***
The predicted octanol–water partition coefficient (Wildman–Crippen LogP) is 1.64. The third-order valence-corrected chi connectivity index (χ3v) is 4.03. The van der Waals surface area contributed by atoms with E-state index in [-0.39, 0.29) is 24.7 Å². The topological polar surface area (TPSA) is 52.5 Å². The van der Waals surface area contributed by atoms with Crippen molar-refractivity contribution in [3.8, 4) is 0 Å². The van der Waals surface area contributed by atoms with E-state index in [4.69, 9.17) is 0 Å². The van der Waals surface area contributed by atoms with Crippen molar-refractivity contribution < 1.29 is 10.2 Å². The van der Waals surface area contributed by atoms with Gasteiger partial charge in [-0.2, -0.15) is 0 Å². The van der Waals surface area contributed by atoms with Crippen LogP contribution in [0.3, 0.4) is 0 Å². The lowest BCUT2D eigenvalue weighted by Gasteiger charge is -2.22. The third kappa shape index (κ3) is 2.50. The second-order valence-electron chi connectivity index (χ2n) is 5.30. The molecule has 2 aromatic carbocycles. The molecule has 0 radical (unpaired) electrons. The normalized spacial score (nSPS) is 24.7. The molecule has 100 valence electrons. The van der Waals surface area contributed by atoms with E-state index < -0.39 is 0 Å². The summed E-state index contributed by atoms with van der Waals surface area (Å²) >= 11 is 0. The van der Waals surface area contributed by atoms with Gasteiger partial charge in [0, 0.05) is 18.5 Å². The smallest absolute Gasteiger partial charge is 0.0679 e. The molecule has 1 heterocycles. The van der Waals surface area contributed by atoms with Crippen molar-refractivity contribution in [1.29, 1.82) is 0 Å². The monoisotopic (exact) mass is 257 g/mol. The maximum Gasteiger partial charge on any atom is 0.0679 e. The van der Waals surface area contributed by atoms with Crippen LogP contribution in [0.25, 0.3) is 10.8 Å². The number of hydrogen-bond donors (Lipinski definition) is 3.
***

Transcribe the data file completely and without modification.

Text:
The predicted octanol–water partition coefficient (Wildman–Crippen LogP) is 1.64. The third-order valence-corrected chi connectivity index (χ3v) is 4.03. The van der Waals surface area contributed by atoms with E-state index in [-0.39, 0.29) is 24.7 Å². The topological polar surface area (TPSA) is 52.5 Å². The van der Waals surface area contributed by atoms with Crippen molar-refractivity contribution in [3.8, 4) is 0 Å². The van der Waals surface area contributed by atoms with E-state index in [4.69, 9.17) is 0 Å². The van der Waals surface area contributed by atoms with Crippen molar-refractivity contribution < 1.29 is 10.2 Å². The van der Waals surface area contributed by atoms with Gasteiger partial charge in [-0.2, -0.15) is 0 Å². The van der Waals surface area contributed by atoms with Crippen LogP contribution in [0.3, 0.4) is 0 Å². The lowest BCUT2D eigenvalue weighted by Gasteiger charge is -2.22. The third kappa shape index (κ3) is 2.50. The second-order valence-electron chi connectivity index (χ2n) is 5.30. The molecule has 2 aromatic carbocycles. The molecule has 0 radical (unpaired) electrons. The normalized spacial score (nSPS) is 24.7. The molecule has 100 valence electrons. The van der Waals surface area contributed by atoms with E-state index < -0.39 is 0 Å². The summed E-state index contributed by atoms with van der Waals surface area (Å²) >= 11 is 0. The van der Waals surface area contributed by atoms with Gasteiger partial charge in [0, 0.05) is 18.5 Å². The smallest absolute Gasteiger partial charge is 0.0679 e. The molecule has 1 heterocycles. The van der Waals surface area contributed by atoms with Crippen molar-refractivity contribution in [1.29, 1.82) is 0 Å². The monoisotopic (exact) mass is 257 g/mol. The maximum Gasteiger partial charge on any atom is 0.0679 e. The van der Waals surface area contributed by atoms with Crippen LogP contribution in [0.25, 0.3) is 10.8 Å². The number of hydrogen-bond donors (Lipinski definition) is 3.